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the Eighth is one of those which still keeps possession of the stage by the splendour of its pageantry. The coronation about forty years ago drew the people together in multitudes for a great part of the winter. Yet pomp is not the only merit of this play. At the beginning of this century it was performed by Kemble, with his sister Mrs. Siddons in the part of Katharine; and a few years ago it was revived by Sir Henry Irving. It is interesting to note that, while the title-rôle used formerly to be played by the leading actor, Kemble and Irving each took the part of Wolsey. We learn from Boswell that Mrs. Siddons considered Katharine 'the most natural character in Shakespeare, and that Dr. Johnson agreed with her.


The chief source of the materials for Henry VIII., as for the other Histories, is the second edition of Raphael Holinshed's Chronicle (1587). It is often said Holinshed, that certain passages were directly suggested Hall

, and Foxe. by Cavendish's Life of Wolsey, which, though not published till 1641, was widely circulated in MS. during Shakespeare's lifetime ; but it is probable that the dramatist (or dramatists) was indebted only to the passages from this biography added in Holinshed's second edition. It may be safely said that there is no detail apparently due to the Life of Wolsey which might not as well have been taken from the Chronicle, and there is certainly one instance in which a divergence, dramatically unnecessary, from facts expressly stated by Cavendish, is best explained by an inaccuracy in Holinshed's transcript. (See note on i. 4. 50.) Edward Hall's Chronicle, more correctly called The Union of the Two Noble and Illustre Famelies of Lancastre and Yorke (1548), supplies an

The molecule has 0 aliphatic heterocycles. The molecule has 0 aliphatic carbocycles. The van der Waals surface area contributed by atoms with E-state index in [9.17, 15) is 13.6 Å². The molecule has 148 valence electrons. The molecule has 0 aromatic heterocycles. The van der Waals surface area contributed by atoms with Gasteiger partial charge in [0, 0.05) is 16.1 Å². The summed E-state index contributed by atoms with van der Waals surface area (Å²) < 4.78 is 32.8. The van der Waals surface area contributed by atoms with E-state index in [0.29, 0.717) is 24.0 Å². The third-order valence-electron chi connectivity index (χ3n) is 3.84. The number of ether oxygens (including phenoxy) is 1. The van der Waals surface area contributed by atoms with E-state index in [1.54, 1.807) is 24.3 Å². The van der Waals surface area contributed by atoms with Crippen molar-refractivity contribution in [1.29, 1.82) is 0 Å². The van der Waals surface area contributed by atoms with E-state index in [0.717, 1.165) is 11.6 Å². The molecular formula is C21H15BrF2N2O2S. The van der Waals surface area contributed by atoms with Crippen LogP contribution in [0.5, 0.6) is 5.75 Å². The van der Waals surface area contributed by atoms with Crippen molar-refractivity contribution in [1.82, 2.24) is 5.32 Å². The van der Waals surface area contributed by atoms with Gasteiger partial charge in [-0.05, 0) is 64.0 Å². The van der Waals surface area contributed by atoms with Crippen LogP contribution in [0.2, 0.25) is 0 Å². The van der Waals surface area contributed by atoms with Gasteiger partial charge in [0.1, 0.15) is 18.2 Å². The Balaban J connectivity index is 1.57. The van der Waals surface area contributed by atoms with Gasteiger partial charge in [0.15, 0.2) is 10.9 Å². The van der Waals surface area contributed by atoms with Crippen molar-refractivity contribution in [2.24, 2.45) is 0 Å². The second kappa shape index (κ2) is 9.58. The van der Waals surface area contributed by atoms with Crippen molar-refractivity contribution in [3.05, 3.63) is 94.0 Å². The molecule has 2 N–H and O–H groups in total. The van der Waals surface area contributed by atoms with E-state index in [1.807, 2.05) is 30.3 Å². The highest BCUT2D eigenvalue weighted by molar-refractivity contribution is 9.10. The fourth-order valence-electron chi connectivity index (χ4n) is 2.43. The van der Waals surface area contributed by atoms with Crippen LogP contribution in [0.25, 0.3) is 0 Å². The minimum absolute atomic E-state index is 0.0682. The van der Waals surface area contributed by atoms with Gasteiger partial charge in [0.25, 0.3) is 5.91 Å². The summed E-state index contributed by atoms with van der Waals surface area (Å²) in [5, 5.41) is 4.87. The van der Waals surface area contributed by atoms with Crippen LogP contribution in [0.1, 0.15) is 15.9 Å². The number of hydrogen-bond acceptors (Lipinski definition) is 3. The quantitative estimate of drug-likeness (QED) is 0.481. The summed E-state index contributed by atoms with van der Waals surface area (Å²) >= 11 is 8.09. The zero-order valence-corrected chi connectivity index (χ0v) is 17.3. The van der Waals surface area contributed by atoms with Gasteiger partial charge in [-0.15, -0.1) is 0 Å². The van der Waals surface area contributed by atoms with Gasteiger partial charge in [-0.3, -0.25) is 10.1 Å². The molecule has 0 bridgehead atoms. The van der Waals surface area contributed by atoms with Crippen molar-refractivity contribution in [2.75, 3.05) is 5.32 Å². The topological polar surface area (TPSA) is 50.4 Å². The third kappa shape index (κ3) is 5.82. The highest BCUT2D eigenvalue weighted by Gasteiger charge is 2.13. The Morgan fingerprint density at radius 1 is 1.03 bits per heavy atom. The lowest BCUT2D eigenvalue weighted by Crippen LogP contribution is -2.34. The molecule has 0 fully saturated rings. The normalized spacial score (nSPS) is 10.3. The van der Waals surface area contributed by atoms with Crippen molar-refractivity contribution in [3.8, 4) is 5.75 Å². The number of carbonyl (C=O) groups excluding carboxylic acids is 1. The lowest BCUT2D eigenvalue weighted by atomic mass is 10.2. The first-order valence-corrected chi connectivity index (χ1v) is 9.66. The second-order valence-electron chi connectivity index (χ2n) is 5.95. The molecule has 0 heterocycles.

1 Holinshed, however, was not indebted to Cavendish directly. He incorporated the transcription made by John Stow in the Annals or General Chronicle (1580). 'Here it is necessary', says Holinshed, 'to add that notable discourse, which I find in Iohn Stow, concerning the state of the cardinall, both in the yeares of his youth and in his settled age' (p. 917). Stow acknowledges his indebtedness to Cavendish (ed. 1615, P. 500).

occasional detail. As this is another book from which Holinshed borrowed largely, it would appear at first sight that it need not have been consulted directly; but there are certain points in the drama which remove any doubt on this score. (See note on v. 3. 10–15.) Foxe's Actes and Monumentes of the Churche (first edition, 1563) affords most of the material of the fifth act: there is no question here of Holinshed being an intermediary, for the collaborators in the second edition of the all-absorbing Chronicle did not place Foxe under contribution.

Holinshed, Hall, and Foxe are probably the only books which were consulted in the composition of the drama; at least they are alone sufficient to have supplied all its historical details. A certain divergence was necessary to bring the material into a dramatic setting, and the large number of events dealt with in Henry VIII.-e.g. the fall of Buckingham, the divorce of Katharine, the fall of Wolsey, the rise and marriage of Anne Bullen, the birth of Elizabeth, the rise of Cranmer, &c.—has made this divergence greater than in some of the other Histories. In none, however, is there a larger debt in the matter of phraseology than in Henry VIII. Certain passages, as may be judged from the Appendix, are little more than a versified form of Holinshed's prose, and occasionally the meaning of a difficult phrase can be definitely settled only by reference to the statement on which it was modelled (e.g. see note on i. 1. 86, 87). The divergences from the historical authorities may best be treated under four heads: (1) Changes in Time and Place; (2) Invention of Incidents; (3) Changes affecting Character; (4) New Characters.